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Villa Malaparte: between rationalism and nature towards the infinite

One of the masterpieces of modern architecture in front of the Faraglioni of Capri

 Villa Malaparte: between rationalism and nature towards the infinite  One of the masterpieces of modern architecture in front of the Faraglioni of Capri

  "With views of the stacks, the white cave and the natural arch, accessible only on foot or by sea and very far from the town. [...] From the center of Capri you get to the property of Malaparte, a pine forest; to get to the villa it takes another ten minutes of a specially built road; a steep staircase leads to a very private beach, very low compared to the house, while a staircase that takes up one side of the villa leads to the roof-terrace; the ground floor is occupied by the guest rooms (four) and the servants' apartment. Upstairs, after the living room, you get to the bedroom of Malaparte and the one that damnedly wanted to call, complete with a plate, "room of the favorite".

(R. De Ceccatty, "Alberto Moravia", Bompiani, Milan 2010) 

With these words, Alberto Moravia describes Villa Malaparte, home of the journalist and writer Curzio Malaparte set on the rocky promontory of Punta di Masullo (70 meters long and 15 meters wide), in front of the Faraglioni di Capri.

This isolated house, excluded, reachable only by means of a winding path of steps cut into the rock, is considered one of the masterpieces of modern architecture, a designer jewel of rationalist design conceived in the thirties of the last century and inaugurated in 1943.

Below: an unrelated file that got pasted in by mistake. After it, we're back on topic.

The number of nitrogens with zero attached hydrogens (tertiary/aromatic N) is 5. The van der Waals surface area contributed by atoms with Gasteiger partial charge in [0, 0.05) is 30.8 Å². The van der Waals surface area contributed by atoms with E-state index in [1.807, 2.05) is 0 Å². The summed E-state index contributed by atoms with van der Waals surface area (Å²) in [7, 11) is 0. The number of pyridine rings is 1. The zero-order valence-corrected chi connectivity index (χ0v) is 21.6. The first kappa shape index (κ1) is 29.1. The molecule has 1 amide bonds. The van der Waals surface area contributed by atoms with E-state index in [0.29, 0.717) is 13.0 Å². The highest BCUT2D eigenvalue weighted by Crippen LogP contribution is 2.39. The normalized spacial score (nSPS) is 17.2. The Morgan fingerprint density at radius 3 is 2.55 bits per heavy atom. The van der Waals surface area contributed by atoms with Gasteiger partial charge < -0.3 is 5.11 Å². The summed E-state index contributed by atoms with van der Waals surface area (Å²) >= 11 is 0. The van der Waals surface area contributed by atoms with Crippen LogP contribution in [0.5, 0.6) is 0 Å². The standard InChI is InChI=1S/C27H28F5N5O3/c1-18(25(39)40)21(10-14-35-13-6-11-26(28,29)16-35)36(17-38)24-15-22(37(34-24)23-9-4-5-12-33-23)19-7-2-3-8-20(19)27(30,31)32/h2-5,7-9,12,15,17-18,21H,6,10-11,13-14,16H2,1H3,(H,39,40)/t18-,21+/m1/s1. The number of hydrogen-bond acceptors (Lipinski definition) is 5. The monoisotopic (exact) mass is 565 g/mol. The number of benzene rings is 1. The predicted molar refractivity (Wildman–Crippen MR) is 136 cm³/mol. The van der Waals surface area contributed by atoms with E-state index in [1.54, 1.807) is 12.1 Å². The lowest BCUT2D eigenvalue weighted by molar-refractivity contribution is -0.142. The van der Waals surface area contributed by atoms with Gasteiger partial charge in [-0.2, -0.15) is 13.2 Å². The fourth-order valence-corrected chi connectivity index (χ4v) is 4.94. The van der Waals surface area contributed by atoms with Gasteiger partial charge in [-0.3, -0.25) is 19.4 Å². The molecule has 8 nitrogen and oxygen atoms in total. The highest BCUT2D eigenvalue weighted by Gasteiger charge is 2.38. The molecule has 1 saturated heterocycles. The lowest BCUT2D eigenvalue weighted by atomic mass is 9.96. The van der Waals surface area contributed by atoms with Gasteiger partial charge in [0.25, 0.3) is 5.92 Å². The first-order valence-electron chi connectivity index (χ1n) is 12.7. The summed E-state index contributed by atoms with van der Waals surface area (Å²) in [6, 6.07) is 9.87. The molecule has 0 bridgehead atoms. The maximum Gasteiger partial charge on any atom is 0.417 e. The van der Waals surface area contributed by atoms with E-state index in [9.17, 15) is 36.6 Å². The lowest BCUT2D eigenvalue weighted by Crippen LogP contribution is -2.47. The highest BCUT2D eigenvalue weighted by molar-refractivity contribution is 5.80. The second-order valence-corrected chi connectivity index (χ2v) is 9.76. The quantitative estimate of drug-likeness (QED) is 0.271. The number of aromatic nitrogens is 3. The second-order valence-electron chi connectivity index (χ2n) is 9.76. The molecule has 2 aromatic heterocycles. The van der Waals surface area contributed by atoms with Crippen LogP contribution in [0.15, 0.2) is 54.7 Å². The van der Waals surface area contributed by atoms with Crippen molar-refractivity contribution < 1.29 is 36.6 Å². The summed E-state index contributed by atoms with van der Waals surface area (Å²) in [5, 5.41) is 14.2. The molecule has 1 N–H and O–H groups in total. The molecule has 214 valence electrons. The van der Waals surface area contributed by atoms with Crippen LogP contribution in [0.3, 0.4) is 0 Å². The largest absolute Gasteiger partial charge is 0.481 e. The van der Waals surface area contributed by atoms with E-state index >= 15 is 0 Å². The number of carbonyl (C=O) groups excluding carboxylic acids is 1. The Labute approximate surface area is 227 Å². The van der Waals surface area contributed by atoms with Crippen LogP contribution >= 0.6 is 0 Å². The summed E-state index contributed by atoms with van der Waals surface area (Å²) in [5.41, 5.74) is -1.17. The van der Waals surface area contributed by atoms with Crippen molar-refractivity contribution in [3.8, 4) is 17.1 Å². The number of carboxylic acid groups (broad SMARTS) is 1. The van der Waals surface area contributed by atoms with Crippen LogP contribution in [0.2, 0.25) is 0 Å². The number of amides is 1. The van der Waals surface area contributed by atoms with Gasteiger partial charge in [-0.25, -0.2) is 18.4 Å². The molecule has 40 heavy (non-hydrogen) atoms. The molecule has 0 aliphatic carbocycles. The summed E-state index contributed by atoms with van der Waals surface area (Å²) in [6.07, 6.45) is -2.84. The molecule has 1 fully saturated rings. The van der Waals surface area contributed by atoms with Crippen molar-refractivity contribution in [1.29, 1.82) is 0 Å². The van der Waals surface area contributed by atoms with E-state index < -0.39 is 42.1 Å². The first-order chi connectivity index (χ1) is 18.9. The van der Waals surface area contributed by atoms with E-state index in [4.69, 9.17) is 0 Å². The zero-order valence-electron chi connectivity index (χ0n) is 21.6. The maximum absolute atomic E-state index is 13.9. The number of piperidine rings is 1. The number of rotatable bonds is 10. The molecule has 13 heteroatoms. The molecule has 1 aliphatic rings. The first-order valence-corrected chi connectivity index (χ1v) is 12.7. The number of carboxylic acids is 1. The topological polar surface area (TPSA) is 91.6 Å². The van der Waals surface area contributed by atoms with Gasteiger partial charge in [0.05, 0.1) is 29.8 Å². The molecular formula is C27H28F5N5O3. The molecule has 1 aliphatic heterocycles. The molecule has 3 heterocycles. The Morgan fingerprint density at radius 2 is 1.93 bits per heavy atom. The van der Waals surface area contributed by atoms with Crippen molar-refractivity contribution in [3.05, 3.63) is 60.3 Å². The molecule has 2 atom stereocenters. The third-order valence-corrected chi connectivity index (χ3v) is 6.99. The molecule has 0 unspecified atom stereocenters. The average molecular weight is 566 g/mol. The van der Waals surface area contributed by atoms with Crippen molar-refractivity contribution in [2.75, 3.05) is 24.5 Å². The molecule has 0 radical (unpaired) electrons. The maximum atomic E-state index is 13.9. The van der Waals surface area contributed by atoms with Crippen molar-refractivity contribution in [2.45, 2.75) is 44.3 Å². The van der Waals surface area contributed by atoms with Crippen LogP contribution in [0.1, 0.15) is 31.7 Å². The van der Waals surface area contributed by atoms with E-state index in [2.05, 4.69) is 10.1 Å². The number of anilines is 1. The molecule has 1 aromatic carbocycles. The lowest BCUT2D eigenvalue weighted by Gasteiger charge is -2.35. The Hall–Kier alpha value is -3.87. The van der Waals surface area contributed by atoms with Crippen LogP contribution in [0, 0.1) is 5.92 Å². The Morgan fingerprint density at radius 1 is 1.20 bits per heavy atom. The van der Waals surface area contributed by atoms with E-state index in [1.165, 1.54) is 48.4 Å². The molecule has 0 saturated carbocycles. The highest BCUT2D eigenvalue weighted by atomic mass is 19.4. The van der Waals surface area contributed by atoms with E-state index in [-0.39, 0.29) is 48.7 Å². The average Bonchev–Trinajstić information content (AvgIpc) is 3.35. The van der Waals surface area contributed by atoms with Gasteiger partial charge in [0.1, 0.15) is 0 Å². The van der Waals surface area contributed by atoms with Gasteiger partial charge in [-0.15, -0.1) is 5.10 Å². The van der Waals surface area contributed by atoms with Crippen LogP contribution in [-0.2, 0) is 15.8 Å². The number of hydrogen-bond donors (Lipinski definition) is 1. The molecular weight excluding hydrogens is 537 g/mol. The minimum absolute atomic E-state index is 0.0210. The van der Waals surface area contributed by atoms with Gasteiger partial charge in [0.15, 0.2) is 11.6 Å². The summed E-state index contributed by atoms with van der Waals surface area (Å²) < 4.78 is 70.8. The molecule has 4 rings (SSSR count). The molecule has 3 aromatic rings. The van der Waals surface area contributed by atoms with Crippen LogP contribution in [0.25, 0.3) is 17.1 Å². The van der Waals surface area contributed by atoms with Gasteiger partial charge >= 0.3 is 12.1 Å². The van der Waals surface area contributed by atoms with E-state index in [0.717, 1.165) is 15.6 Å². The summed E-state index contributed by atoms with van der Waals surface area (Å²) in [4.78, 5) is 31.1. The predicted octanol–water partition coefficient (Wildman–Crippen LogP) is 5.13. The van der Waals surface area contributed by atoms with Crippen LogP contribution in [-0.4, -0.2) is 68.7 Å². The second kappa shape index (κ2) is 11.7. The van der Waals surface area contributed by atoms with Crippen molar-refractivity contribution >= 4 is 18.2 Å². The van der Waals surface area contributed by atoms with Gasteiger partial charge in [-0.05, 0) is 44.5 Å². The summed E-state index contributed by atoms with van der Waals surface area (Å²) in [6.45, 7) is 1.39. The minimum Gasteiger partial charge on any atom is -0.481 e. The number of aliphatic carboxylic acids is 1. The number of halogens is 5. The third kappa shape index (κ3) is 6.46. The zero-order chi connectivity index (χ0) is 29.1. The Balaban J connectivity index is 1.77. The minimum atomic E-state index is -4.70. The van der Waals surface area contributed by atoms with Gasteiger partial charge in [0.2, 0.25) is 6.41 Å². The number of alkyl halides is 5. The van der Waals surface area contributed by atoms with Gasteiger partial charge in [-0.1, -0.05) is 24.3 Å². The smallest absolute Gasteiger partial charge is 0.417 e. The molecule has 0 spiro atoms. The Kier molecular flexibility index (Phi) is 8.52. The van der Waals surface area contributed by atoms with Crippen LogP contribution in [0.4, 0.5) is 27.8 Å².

It is 1937 when Malaparte is in Capri, together with his diplomatic friend Guglielmo Rulli, he falls in love with the place and decides to buy a piece of land, in the most isolated and wildest place on the island.

The initial project was entrusted to Adalberto Libera, one of the most famous and admired architects of the time, but the writer modified it, shaping it in his image and likeness, to such an extent that he dubbed the villa "Casa come me (hard, strange, sincere) "and to define it as his" portrait of stone ".

The result is a red building, straight, horizontal, connected to the rock with a large splayed staircase that climbs up to the tiled roof-solarium, broken only by a white sail, a small white sickle-shaped wall that protects the writer from the look of the curious. From here you can admire a breathtaking view: below the green and turquoise bay of Matromania, to the south-east the Sorrento peninsula, to the south the Faraglioni the rock of the Monacone, all around only the sea, the rock and the wild nature.

The interior of the house is distributed on three levels.

On the ground floor there are the service area, the cellars and the laundry; on the first floor the kitchen and guest rooms. The top floor is the Malaparte apartment, surrounded by four windows that frame the outside scenery. Half of which is occupied by a large living space and the other half contains the two main rooms that connect to a studio located at the front of the house.

Over the years the villa has welcomed famous guests such as Moravia, Elsa Morante, Camus, Picasso, Breton and Cocteau, but has also appeared in some films, the most important is "The contempt", directed by Jean-Luc Godard starring Brigitte Bardot , while last year the house was the set of the Saint Laurent SS18 advertising campaign with Kate Moss.

After several changes of ownership, Villa Malaparte belongs to the Ronchi Foundation, even if, unfortunately, it can not be visited by the public.

Its rigorous and austere profile continues, however, to dominate Capri.